GOODYEAR, Ariz. — Everyone in baseball hits a wall at some point during the season; the Dog Days of Summer and all that. For Raisel Iglesias, the Dog Days came early and lasted into the fall.
“I think last year was a long, long year for me,” Iglesias said. “Coming from a completely different system to this type of season, I thought the season was never going to be over.”
Iglesias, a 26-year-old right-hander, was coming from a unique set of circumstances. Not only had he defected from Cuba, the defection process cost him an entire year of baseball. Between 2013 and 2015, Iglesias' entire workload was seven innings in Arizona Fall League.
Iglesias went 3-7 with a 4.15 ERA over 18 games and 16 starts for the Reds. He was brilliant at times. He struck 10 or more in three consecutive games in one stretch. He was the first Red — rookie of otherwise to do that. He led National League rookies with seven quality starts.
Iglesias threw a total of 124 1/3 innings between the Reds and Triple-A.
But all the work took its toll.
“I was not used to throwing in this kind of baseball — a Major League Baseball — but I was OK,” he said. “I feel happy with the results last year.”
He was shut down with shoulder fatigue in mid-September. He also came into spring training a bit behind because of shoulder fatigue issues.
“I had to do some stretching and flexibility exercises,” he said. “But the good news is I feel really well right now. I’ve been doing long toss — all the different distances. I thank God I feel really well and my flexibility is back to normal. My arm feels good. No problems.
“I think this year I’m going to have a successful year.”
Reds manager Bryan Price concurred, reiterating the faith he has in the shoulder rehab program.
“It’s going to help him a lot,” Price said of the shoulder program. “The issue we had last year, like we did with (Aroldis) Chapman, is we can take a look at the Industrial League stats and understand he had some international play, and then they play some games internally, scrimmages and intra-squad. It’s impossible to understand how many innings he threw. I know their season goes about 11 months. They’re training about 11 of the 12 months of the year in Cuba, so I know he’s thrown a lot. But he also missed a year with the defection. When he showed up, we knew that shoulder program was going to be extremely important.”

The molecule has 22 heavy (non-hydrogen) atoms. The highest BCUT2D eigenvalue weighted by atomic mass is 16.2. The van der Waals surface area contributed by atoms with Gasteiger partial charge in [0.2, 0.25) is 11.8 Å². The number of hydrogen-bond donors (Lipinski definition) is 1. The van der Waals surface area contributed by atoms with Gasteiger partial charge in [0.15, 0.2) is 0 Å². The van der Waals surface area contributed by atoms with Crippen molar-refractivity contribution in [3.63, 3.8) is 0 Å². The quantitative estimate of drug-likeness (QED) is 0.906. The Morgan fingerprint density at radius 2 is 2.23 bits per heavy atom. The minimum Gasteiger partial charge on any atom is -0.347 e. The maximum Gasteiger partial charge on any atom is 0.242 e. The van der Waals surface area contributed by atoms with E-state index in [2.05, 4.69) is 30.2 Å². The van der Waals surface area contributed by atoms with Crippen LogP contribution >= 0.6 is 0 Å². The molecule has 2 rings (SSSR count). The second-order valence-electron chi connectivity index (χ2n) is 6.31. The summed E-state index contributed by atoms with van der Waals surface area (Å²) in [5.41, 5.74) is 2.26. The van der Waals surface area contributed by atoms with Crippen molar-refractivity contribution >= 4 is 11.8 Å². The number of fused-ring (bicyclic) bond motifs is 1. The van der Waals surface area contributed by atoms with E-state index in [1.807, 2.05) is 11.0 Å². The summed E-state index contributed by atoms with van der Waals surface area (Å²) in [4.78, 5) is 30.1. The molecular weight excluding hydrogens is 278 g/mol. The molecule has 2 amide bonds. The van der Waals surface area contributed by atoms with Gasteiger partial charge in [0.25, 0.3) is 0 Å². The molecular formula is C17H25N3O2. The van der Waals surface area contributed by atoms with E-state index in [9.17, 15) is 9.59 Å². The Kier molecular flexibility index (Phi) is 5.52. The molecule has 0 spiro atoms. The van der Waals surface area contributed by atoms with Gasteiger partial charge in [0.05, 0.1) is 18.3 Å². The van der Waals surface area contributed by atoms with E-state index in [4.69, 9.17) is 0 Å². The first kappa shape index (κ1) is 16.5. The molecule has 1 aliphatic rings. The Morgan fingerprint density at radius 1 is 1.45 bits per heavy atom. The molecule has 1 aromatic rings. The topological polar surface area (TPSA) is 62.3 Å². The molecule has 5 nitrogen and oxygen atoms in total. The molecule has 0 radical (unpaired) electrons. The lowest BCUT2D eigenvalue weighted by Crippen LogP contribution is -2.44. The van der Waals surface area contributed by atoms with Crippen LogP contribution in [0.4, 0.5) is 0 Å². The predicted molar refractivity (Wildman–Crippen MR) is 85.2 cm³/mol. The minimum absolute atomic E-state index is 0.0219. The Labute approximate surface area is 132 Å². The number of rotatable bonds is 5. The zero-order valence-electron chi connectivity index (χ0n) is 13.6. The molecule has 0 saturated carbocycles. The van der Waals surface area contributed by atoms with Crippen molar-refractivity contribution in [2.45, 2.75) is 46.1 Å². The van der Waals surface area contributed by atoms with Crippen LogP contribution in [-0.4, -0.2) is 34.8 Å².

What Iglesias went through is fairly normal for all rookies, Price said.
“By the time he got to the end of the season, like a lot of young guys it had been their first big league season,” he said. “There had been some fatigue, we shut him down to be cautious. We were cautious in the offseason and cautious on the front end of spring training, not trying to do too much too soon.
"The short answer is, I think it’s going to be a great difference maker as far as his long-term shoulder health goes, being on a program like that and regaining some of the flexibility he’s lost over the years.”
Iglesias is a lock to be in rotation if he’s healthy. He won’t make his first spring training start until March 10 or 15.
“But that does not compromise the probabilities of him starting the season in our rotation on time,” Price said. “That is not in jeopardy at this point.”
The flexibility thing goes back with Iglesias; he thinks that led to the fatigue.
“I had some issues with my flexibility that was causing this fatigue,” he said. “I’m the type of person that doesn’t have really good flexibility. I never have.
“Because of my lack of flexibility, the team decided to put me in a flexibility program in the offseason. That way, my arm could get back to where it was.”
The program worked.
“My arm feels loose,” he said. “I feel the muscles around my shoulder are stronger. I think if follow that that we have been doing, I should not have any issues during the season.
“At this time, I can say I feel really strong and in peak condition to start the season and hopefully finish the season without any problems.”
Iglesias spent the offseason in Florida. Renewed U.S.-Cuba relations mean Iglesias can return to Cuba eventually.
“At this particular time, I cannot go back to Cuba,” he said. “I really don’t have any interest in going back. Up till now, I feel really good to be here.”
Iglesias had been greeting teammates and folks around the Reds in English. He used interpreter/trainer Tomas Vera for the interview Saturday. But he’s moving toward becoming fluent in English.
“That’s one of the goals I want to achieve,” he said. “The little time I’ve been in this country I have learned enough. I understand a lot, but it’s really hard to talk. Little by little as time goes by, I’m going to be able to communicate without any issue.”
Asked what he likes best the U.S., Iglesias cites some things that Americans take for granted.
“What I like the most is the environment, how well they do things, the cleaning, the hygiene,” he said. “I think it’s something you should see everywhere around the world.”